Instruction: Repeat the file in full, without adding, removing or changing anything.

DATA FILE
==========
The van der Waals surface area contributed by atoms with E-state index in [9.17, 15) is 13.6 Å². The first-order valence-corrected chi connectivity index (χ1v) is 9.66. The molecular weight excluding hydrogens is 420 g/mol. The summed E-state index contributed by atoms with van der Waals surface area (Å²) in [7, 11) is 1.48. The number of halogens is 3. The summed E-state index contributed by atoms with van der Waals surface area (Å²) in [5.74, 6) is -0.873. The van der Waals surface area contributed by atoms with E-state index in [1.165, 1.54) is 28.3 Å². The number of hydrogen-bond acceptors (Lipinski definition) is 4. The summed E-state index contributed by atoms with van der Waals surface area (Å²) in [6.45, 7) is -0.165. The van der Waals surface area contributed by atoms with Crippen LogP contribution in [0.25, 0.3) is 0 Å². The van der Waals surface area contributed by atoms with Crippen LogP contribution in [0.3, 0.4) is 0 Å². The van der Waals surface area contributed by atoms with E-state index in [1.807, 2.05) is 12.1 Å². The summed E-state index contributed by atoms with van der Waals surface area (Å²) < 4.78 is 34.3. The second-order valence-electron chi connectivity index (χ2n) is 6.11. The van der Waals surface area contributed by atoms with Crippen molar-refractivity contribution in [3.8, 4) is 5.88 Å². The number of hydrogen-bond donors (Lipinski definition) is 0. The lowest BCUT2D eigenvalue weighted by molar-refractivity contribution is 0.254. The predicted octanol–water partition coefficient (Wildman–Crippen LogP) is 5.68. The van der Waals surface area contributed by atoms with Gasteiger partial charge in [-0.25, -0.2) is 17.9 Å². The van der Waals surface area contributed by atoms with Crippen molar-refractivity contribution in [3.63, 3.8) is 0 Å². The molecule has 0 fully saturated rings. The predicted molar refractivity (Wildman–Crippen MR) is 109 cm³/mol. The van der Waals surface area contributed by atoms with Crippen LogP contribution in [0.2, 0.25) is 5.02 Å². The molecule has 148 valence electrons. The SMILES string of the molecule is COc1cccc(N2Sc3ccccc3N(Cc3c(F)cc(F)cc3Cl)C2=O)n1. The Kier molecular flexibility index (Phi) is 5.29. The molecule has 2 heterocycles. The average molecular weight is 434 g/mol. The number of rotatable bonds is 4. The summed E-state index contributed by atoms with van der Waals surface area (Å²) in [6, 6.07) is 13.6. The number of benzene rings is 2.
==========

The van der Waals surface area contributed by atoms with E-state index in [9.17, 15) is 13.6 Å². The first-order valence-corrected chi connectivity index (χ1v) is 9.66. The molecular weight excluding hydrogens is 420 g/mol. The summed E-state index contributed by atoms with van der Waals surface area (Å²) in [7, 11) is 1.48. The number of halogens is 3. The summed E-state index contributed by atoms with van der Waals surface area (Å²) in [5.74, 6) is -0.873. The van der Waals surface area contributed by atoms with E-state index in [1.165, 1.54) is 28.3 Å². The number of hydrogen-bond acceptors (Lipinski definition) is 4. The summed E-state index contributed by atoms with van der Waals surface area (Å²) in [6.45, 7) is -0.165. The van der Waals surface area contributed by atoms with Crippen LogP contribution in [0.25, 0.3) is 0 Å². The van der Waals surface area contributed by atoms with Crippen LogP contribution in [0.3, 0.4) is 0 Å². The van der Waals surface area contributed by atoms with E-state index in [1.807, 2.05) is 12.1 Å². The summed E-state index contributed by atoms with van der Waals surface area (Å²) < 4.78 is 34.3. The second-order valence-electron chi connectivity index (χ2n) is 6.11. The van der Waals surface area contributed by atoms with Crippen molar-refractivity contribution in [3.8, 4) is 5.88 Å². The number of hydrogen-bond donors (Lipinski definition) is 0. The lowest BCUT2D eigenvalue weighted by molar-refractivity contribution is 0.254. The predicted octanol–water partition coefficient (Wildman–Crippen LogP) is 5.68. The van der Waals surface area contributed by atoms with Gasteiger partial charge in [-0.25, -0.2) is 17.9 Å². The van der Waals surface area contributed by atoms with Crippen molar-refractivity contribution in [3.63, 3.8) is 0 Å². The molecule has 0 fully saturated rings. The predicted molar refractivity (Wildman–Crippen MR) is 109 cm³/mol. The van der Waals surface area contributed by atoms with Crippen LogP contribution in [0.2, 0.25) is 5.02 Å². The molecule has 148 valence electrons. The SMILES string of the molecule is COc1cccc(N2Sc3ccccc3N(Cc3c(F)cc(F)cc3Cl)C2=O)n1. The Kier molecular flexibility index (Phi) is 5.29. The molecule has 2 heterocycles. The average molecular weight is 434 g/mol. The number of rotatable bonds is 4. The summed E-state index contributed by atoms with van der Waals surface area (Å²) in [6, 6.07) is 13.6. The number of benzene rings is 2.